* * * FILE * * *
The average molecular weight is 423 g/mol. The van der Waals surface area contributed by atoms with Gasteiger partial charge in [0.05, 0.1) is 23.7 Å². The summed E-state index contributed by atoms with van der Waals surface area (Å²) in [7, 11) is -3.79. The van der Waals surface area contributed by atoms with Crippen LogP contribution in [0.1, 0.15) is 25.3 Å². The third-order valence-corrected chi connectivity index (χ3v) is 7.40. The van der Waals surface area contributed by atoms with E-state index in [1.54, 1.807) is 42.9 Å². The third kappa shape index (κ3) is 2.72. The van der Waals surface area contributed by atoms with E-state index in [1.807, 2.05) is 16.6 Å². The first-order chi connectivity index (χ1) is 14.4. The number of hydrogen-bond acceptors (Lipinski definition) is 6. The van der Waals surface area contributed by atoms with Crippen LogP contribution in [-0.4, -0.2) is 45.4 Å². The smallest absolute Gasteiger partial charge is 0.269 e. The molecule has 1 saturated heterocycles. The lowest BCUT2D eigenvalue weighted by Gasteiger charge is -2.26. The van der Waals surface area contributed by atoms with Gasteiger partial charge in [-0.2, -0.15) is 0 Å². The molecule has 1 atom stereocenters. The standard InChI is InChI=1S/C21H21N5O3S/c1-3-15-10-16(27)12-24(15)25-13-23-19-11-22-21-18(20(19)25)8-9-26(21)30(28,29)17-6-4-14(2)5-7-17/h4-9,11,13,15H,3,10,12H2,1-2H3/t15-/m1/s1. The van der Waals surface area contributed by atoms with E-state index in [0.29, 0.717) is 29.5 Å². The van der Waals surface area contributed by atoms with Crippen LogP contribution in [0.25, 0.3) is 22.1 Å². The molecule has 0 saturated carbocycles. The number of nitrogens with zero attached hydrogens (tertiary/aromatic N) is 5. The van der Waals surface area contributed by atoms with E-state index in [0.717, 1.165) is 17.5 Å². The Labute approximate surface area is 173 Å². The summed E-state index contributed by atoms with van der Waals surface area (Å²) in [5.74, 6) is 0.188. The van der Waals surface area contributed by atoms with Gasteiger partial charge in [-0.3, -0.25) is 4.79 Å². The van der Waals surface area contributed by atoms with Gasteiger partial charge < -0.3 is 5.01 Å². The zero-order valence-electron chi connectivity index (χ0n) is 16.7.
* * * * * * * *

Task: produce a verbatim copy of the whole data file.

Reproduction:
The average molecular weight is 423 g/mol. The van der Waals surface area contributed by atoms with Gasteiger partial charge in [0.05, 0.1) is 23.7 Å². The summed E-state index contributed by atoms with van der Waals surface area (Å²) in [7, 11) is -3.79. The van der Waals surface area contributed by atoms with Crippen LogP contribution in [0.1, 0.15) is 25.3 Å². The third-order valence-corrected chi connectivity index (χ3v) is 7.40. The van der Waals surface area contributed by atoms with E-state index in [1.54, 1.807) is 42.9 Å². The third kappa shape index (κ3) is 2.72. The van der Waals surface area contributed by atoms with E-state index in [1.807, 2.05) is 16.6 Å². The first-order chi connectivity index (χ1) is 14.4. The number of hydrogen-bond acceptors (Lipinski definition) is 6. The van der Waals surface area contributed by atoms with Crippen LogP contribution in [-0.4, -0.2) is 45.4 Å². The smallest absolute Gasteiger partial charge is 0.269 e. The molecule has 1 saturated heterocycles. The lowest BCUT2D eigenvalue weighted by Gasteiger charge is -2.26. The van der Waals surface area contributed by atoms with Gasteiger partial charge in [-0.2, -0.15) is 0 Å². The molecule has 1 atom stereocenters. The standard InChI is InChI=1S/C21H21N5O3S/c1-3-15-10-16(27)12-24(15)25-13-23-19-11-22-21-18(20(19)25)8-9-26(21)30(28,29)17-6-4-14(2)5-7-17/h4-9,11,13,15H,3,10,12H2,1-2H3/t15-/m1/s1. The van der Waals surface area contributed by atoms with E-state index in [0.29, 0.717) is 29.5 Å². The van der Waals surface area contributed by atoms with Crippen LogP contribution in [0.25, 0.3) is 22.1 Å². The molecule has 0 saturated carbocycles. The number of nitrogens with zero attached hydrogens (tertiary/aromatic N) is 5. The van der Waals surface area contributed by atoms with E-state index in [0.717, 1.165) is 17.5 Å². The Labute approximate surface area is 173 Å². The summed E-state index contributed by atoms with van der Waals surface area (Å²) in [5.74, 6) is 0.188. The van der Waals surface area contributed by atoms with Gasteiger partial charge in [-0.3, -0.25) is 4.79 Å². The van der Waals surface area contributed by atoms with Gasteiger partial charge < -0.3 is 5.01 Å². The zero-order valence-electron chi connectivity index (χ0n) is 16.7.